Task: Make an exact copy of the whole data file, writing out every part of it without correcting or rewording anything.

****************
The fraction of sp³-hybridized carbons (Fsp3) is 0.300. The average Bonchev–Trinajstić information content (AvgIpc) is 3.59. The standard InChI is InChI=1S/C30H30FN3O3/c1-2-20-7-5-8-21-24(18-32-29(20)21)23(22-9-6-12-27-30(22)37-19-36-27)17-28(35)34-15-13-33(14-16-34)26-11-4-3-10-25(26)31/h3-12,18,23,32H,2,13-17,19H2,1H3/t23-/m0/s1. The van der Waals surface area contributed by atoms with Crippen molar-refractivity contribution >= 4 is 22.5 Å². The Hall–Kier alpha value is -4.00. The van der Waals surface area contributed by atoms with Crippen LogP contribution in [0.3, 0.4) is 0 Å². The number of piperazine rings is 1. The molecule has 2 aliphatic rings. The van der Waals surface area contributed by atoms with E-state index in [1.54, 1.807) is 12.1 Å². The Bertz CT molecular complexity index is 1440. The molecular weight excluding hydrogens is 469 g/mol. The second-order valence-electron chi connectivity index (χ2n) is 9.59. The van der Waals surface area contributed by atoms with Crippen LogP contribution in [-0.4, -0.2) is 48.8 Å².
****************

The fraction of sp³-hybridized carbons (Fsp3) is 0.300. The average Bonchev–Trinajstić information content (AvgIpc) is 3.59. The standard InChI is InChI=1S/C30H30FN3O3/c1-2-20-7-5-8-21-24(18-32-29(20)21)23(22-9-6-12-27-30(22)37-19-36-27)17-28(35)34-15-13-33(14-16-34)26-11-4-3-10-25(26)31/h3-12,18,23,32H,2,13-17,19H2,1H3/t23-/m0/s1. The van der Waals surface area contributed by atoms with Crippen molar-refractivity contribution >= 4 is 22.5 Å². The Hall–Kier alpha value is -4.00. The van der Waals surface area contributed by atoms with Crippen LogP contribution in [0.3, 0.4) is 0 Å². The number of piperazine rings is 1. The molecule has 2 aliphatic rings. The van der Waals surface area contributed by atoms with E-state index in [1.54, 1.807) is 12.1 Å². The Bertz CT molecular complexity index is 1440. The molecular weight excluding hydrogens is 469 g/mol. The second-order valence-electron chi connectivity index (χ2n) is 9.59. The van der Waals surface area contributed by atoms with Crippen LogP contribution in [-0.4, -0.2) is 48.8 Å².